Five Aphorisms, and an Afterword – Community Resilience

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Reposted with permission of Dr. John Plodinec, Community and Regional  Resilience Institute

Hurricane Katrina

Image of flooded home after Hurricane Katrina in 2005 | Image: FEMA

Five years after Hurricane Katrina, I gave a talk with this title at a meeting in New Orleans hosted by FedEx and the Salvation Army. I recently stumbled across my slides (no snide remarks about my less than sterling filing system – please!). I had always meant to write something up along these lines but never quite got around to it. What I learned those few days in NOLA has great relevance to recovery from Harvey, Irma and Maria.

Pain is inevitable, suffering is optional. I have come to fervently believe in these words from Ernie Broussard of Cameron Parish. When the winds come, the rains fall and the flood waters rise, lives will be disrupted. Some buildings will be damaged. Some roads will be washed out. We will feel pain. But if we have hardened what we can, if each of us has prepared ourselves for the inevitable and if we have worked with those around us to build those essential mutual support networks, then we can avoid true suffering.

Some of you will point to Puerto Rico as a counter-example. But little there was hardened; a corrupt and bankrupt utility and government saw to that. Many (most?) local governments were not prepared; some community leaders didn’t bother to work with hard-pressed federal officials or other local governments, opting instead for partisan finger pointing.

You’re not recovering, you’re preparing for whatever’s next. As we should have learned from Katrina and New Orleans, what you rebuild today will be tested tomorrow; sometimes in ways you don’t expect. Three years after Katrina, NOLA was hit by Gustav, Ike and … the Great Recession. Two years after that – the BP oil spill. Some disasters the same; but some which attack communities in very different ways (Remember – disasters have direction). Gustav and Ike tested the resilience of the built environment; the Great Recession, the resilience of the area’s economy; as did the BP oil spill.

We can’t let our memories of the past dictate our ability to protect our future; clearly, New Orleans’ Old Normal didn’t withstand Nature’s wrath. We have to build back better – and that includes all the components of our communities, not just the built environment.

If you don’t control your recovery, who will? One of the most important lessons I learned from Katrina (reinforced by Hurricane Sandy) was that a neighborhood or a community truly begins to recover only when it takes control of its own future. After Katrina, most of the Broadmoor neighborhood had been designated as an area to be turned into a park, i.e., it had been written off for real recovery. FEMA, the city government and many academics all agreed; but Broadmoor didn’t. The neighborhood pulled together in a way it hadn’t for decades – a local church, neighborhood leaders, rich and poor side by side – and fought the city’s plans to bulldoze much of it under. The neighborhood has incrementally rebuilt itself until today it has become the Future all would have wished for but few could have foreseen before the flood waters came.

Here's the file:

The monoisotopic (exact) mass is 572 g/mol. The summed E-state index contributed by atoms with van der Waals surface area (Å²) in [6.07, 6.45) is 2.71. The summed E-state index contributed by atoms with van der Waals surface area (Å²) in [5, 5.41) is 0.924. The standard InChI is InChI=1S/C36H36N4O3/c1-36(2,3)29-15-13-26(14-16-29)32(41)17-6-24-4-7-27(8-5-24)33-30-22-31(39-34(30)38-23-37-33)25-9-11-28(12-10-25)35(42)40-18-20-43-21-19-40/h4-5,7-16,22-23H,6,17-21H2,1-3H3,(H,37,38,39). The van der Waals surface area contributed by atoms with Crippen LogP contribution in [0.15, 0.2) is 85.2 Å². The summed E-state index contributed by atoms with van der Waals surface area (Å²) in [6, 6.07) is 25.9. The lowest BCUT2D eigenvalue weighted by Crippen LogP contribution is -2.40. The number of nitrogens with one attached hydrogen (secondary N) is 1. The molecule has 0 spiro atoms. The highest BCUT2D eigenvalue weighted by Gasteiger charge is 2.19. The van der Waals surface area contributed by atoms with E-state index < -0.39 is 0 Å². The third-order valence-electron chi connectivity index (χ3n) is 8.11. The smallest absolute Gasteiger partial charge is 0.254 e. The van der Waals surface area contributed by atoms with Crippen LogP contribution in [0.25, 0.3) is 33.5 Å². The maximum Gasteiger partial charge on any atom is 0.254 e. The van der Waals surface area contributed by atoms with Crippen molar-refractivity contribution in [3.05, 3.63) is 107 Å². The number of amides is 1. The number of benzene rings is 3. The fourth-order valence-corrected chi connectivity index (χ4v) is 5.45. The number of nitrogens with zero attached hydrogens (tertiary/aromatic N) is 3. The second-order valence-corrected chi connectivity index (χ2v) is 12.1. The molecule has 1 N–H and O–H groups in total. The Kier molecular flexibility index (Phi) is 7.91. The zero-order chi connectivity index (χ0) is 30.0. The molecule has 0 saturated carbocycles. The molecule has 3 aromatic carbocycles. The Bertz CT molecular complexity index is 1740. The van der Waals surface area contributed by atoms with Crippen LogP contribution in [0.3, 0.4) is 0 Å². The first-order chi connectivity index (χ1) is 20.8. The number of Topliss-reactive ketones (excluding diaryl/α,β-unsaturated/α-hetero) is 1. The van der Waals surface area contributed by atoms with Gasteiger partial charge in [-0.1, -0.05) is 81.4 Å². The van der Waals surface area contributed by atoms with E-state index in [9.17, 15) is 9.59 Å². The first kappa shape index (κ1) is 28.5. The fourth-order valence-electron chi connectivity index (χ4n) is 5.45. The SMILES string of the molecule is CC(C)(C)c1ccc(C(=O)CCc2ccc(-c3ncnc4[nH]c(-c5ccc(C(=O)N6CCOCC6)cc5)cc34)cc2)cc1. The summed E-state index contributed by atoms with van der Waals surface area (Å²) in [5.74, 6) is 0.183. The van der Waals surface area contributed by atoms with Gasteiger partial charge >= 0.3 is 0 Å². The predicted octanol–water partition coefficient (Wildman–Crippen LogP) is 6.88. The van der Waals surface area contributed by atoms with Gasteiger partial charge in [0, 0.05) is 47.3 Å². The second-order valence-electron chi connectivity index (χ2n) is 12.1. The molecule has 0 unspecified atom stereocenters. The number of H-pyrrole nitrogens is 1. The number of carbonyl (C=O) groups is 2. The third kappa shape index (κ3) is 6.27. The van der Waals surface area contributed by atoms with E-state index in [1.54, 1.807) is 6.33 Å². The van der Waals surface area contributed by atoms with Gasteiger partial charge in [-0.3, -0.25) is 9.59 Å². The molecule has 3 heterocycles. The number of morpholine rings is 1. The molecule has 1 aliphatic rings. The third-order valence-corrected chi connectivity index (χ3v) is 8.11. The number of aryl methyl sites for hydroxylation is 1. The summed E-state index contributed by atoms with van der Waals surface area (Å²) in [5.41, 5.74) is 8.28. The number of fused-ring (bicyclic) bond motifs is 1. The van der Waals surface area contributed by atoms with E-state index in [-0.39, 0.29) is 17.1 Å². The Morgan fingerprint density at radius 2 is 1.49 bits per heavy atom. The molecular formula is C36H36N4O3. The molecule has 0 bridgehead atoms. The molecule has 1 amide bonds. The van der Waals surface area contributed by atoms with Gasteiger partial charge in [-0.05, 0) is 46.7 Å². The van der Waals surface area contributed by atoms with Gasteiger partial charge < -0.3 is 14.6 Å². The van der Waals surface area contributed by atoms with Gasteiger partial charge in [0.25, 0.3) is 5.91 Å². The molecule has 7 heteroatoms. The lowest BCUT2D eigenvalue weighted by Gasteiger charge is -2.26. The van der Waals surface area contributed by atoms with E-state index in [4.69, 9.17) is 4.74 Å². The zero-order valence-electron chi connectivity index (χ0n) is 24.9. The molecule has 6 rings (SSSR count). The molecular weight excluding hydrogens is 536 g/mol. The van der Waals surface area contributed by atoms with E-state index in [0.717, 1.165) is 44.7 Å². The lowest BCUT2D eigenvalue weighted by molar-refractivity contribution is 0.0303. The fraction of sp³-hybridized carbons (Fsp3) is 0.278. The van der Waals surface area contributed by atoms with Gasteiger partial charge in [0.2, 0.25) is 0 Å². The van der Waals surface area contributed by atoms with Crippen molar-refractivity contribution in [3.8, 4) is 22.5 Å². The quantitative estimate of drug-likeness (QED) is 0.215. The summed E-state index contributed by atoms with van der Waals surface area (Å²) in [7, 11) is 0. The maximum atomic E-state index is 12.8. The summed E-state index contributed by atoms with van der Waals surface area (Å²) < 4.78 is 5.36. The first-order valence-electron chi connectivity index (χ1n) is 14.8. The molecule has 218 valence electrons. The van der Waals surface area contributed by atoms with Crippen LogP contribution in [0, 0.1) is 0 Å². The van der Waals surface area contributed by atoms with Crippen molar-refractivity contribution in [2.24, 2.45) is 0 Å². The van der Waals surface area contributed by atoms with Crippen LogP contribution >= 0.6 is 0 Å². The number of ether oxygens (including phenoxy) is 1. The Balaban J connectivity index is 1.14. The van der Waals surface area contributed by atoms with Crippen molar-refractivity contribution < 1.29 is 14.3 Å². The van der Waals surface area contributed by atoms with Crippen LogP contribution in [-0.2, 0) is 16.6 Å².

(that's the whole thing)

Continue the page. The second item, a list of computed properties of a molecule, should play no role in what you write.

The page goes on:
There are rhythms to recovery. Just as “Disasters have Direction,” the recovery of each part of the community from disaster has its own rhythms. In many communities, recovery of utility services is relatively rapid after a disaster. Economic recovery usually comes next, but may be months or even years later. Recovery of neighborhoods may take even longer; NOLA’s Lower Ninth Ward may never fully recover. And “full stops” may be a part of these rhythms (e.g., the lengthy delay even starting on the rebuilding of the World Trade Center after 9/11).

Celebration of small successes is essential for greater ones. Several years ago, I wrote

“Too often as we contemplate the pain and suffering of disaster, we forget that we rebuild our lives by laying one brick on another, that recovery is the culmination of many small steps, and not the result of a giant leap. We, as humans, cannot and will not make continuous progress and we will get discouraged by seeing how far we still have to go. But that’s one of the wonderful things about a celebration – it helps us look back and see how far we’ve come. It provides a validation that all of our effort has brought us out of the abyss and nearer the summit we’re striving to reach. Thus, celebrating small successes enables us to achieve great things.”

Never underestimate the Power of a Party!


Recovery occurs network by network, district by district, not just building by building…It is about reconstructing myriad social relationships embedded in schools, workplaces, childcare arrangements, shops, places of worship, and places of play and recreation. — Vale and Campanella

Posted with permission of: Community and Regional Resilience Institute


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